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Does anyone have any sure fire tricks to heal recurrent pilonidal cysts? Specifically ones that have been previously excised and healed, now recurrent after months or even years and are culture negative for infection.
Apr 3, 2019 by Philip A Rettenmaier, D.O.,
2 replies
Elaine Horibe Song
MD, PhD, MBA
Hello Dr Rettenmaier,

Thank you for sharing this interesting case. Recurrent pilonidal cysts are challenging indeed. Dr Robinson's has shared his thoughts with me and I'm posting his message on his behalf:
"Recurrent pilonidal cysts can be complicated cases. I usually send them to a colorectal surgeon. We've tried vacs and puraply but rarely worked".
I'm also adding some more insights below:
-The overall recurrence rate of pilonidal disease is around 6.9 percent.[1] Recurrent pilonidal cysts usually occur due to persistent presence of sinus tracts and skin pores (pits), which need to be removed/destroyed. Definitive treatment for these conditions is surgical, with preservation of as much normal tissue as possible to facilitate wound management.[2][3]
-As for type of surgical excision: A study with 171 chronic pilonidal cysts found that recurrence rate was significantly lower with wide surgical excision and delayed (secondary) wound healing.[4]
-As for primary versus secondary closure: Primary closure is associated with faster wound healing, but secondary healing is associated with lower recurrence rate (8.7 versus 5.3 percent).[1]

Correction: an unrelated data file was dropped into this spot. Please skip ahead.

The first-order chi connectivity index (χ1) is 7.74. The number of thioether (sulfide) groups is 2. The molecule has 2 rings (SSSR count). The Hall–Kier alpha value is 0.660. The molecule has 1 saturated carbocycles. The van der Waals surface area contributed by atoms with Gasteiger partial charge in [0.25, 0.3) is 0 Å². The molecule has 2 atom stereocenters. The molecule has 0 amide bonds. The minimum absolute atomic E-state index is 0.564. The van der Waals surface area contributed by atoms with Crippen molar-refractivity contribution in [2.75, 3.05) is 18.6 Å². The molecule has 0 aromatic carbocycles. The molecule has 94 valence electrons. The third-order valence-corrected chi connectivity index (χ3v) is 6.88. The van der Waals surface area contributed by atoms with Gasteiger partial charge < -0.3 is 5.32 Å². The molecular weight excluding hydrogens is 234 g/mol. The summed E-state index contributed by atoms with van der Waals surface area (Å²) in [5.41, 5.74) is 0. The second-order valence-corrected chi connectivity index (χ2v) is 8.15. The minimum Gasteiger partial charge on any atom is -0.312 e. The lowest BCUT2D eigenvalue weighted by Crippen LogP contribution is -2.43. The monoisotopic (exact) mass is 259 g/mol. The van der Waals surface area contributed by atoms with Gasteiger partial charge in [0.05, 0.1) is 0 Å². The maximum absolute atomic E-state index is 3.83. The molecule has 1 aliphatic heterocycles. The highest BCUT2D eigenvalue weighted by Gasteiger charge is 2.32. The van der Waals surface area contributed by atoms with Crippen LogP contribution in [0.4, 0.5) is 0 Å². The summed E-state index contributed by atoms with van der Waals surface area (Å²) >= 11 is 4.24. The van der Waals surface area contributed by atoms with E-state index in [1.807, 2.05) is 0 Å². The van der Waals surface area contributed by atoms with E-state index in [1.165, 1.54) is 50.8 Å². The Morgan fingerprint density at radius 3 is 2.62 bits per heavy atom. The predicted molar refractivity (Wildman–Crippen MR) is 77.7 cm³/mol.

If patient prefers primary closure due to need to return faster to work for instance, off-midline wounds (1-2 cm lateral to intergluteal cleft) is associated with significantly lower rate of recurrence compared to mid-line. Flaps are recommended for coverage of wide excisions to release tension and decrease complications.[1]

Alternative methods to surgical excision have been developed but not widely used: video-assisted ablation of pilonidal cyst (new technique, needs more research), phenol injections, fibrin glue (weak evidence according to a Cochrane review).[5]

Other advisors may chime in later with more insights. Please let us know if you have any other insights on this case or any other case! Thank you!

[1] : https://www.ncbi.nlm.nih.gov/pubmed?term=20091589
[2]: https://www.ncbi.nlm.nih.gov/pubmed?term=22379405
[3]: https://www.ncbi.nlm.nih.gov/pubmed?term=20109636
[4]:https://www.woundsresearch.com/article/five-year-follow-and-recurrence-rates-following-surgery-acute-and-chronic-pilonidal-disease
[5]:https://www.ncbi.nlm.nih.gov/pubmed?term=28085995
Apr 3, 2019
Samantha Kuplicki
MSN, APRN-CNS, AGCNS-BC, CWS, CWCN-AP, RNFA
Hi Dr. Rettenmaier, thank you for your question! In addition to the overview Dr. Song has generously provided, I thought I would chime in with some quasi-anecdotal information.

I work for a group of general surgeons, as well as a reconstructive plastics surgeon, and they operate on pilonidal cysts with regularity. The Limberg flap is a popular one, and we have utilized it as primary definitive treatment for complex cysts or as a secondary measure for failed excision with primary closure with recurrence. In cases that are very large or have a challenging body habitus, we have used a myocutaneous V-Y flap.

https://www.ncbi.nlm.nih.gov/pmc/articles/PMC3726804/

“Literature study showed that Limberg flap reconstruction following rhomboid excision of the sinus area was superior to primary closure [13] and other flap procedures [14] and a safe and reliable method in sacrococcygeal pilonidal sinus disease with low complication and recurrence rates.”
Apr 3, 2019
* Info provided without clinical evaluation and is not intended as a replacement for in-person consultation with a medical professional.